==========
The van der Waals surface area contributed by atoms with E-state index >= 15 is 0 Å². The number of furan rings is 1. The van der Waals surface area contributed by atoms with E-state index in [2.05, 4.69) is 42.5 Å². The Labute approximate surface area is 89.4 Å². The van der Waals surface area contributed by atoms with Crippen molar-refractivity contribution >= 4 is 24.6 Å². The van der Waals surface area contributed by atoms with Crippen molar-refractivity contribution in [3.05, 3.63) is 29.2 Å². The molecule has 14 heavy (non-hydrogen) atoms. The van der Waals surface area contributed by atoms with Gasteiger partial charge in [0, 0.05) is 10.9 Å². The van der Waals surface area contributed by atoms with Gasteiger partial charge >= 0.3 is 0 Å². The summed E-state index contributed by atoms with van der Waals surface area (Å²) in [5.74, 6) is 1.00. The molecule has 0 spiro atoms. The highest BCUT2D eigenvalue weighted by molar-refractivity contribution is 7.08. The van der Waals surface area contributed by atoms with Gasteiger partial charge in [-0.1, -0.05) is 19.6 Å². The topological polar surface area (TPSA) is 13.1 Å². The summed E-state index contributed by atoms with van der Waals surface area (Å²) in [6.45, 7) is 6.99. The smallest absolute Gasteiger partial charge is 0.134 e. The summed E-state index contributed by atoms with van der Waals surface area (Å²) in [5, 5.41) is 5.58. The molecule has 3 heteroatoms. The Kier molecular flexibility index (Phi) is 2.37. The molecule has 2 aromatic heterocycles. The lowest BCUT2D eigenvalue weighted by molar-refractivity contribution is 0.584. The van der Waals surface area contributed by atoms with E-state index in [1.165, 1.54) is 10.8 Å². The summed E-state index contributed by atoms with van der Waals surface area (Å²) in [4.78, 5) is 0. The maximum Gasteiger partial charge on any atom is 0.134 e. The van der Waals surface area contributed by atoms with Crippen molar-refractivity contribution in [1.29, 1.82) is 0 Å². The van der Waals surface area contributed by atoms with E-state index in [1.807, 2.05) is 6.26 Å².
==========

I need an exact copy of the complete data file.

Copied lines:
The van der Waals surface area contributed by atoms with E-state index >= 15 is 0 Å². The number of furan rings is 1. The van der Waals surface area contributed by atoms with E-state index in [2.05, 4.69) is 42.5 Å². The Labute approximate surface area is 89.4 Å². The van der Waals surface area contributed by atoms with Crippen molar-refractivity contribution >= 4 is 24.6 Å². The van der Waals surface area contributed by atoms with Crippen molar-refractivity contribution in [3.05, 3.63) is 29.2 Å². The molecule has 14 heavy (non-hydrogen) atoms. The van der Waals surface area contributed by atoms with Gasteiger partial charge in [0, 0.05) is 10.9 Å². The van der Waals surface area contributed by atoms with Gasteiger partial charge >= 0.3 is 0 Å². The summed E-state index contributed by atoms with van der Waals surface area (Å²) in [5.74, 6) is 1.00. The molecule has 0 spiro atoms. The highest BCUT2D eigenvalue weighted by molar-refractivity contribution is 7.08. The van der Waals surface area contributed by atoms with Gasteiger partial charge in [-0.1, -0.05) is 19.6 Å². The topological polar surface area (TPSA) is 13.1 Å². The summed E-state index contributed by atoms with van der Waals surface area (Å²) in [6.45, 7) is 6.99. The smallest absolute Gasteiger partial charge is 0.134 e. The summed E-state index contributed by atoms with van der Waals surface area (Å²) in [5, 5.41) is 5.58. The molecule has 3 heteroatoms. The Kier molecular flexibility index (Phi) is 2.37. The molecule has 2 aromatic heterocycles. The lowest BCUT2D eigenvalue weighted by molar-refractivity contribution is 0.584. The van der Waals surface area contributed by atoms with E-state index in [1.165, 1.54) is 10.8 Å². The summed E-state index contributed by atoms with van der Waals surface area (Å²) in [4.78, 5) is 0. The maximum Gasteiger partial charge on any atom is 0.134 e. The van der Waals surface area contributed by atoms with Crippen molar-refractivity contribution in [1.29, 1.82) is 0 Å². The van der Waals surface area contributed by atoms with E-state index in [1.807, 2.05) is 6.26 Å².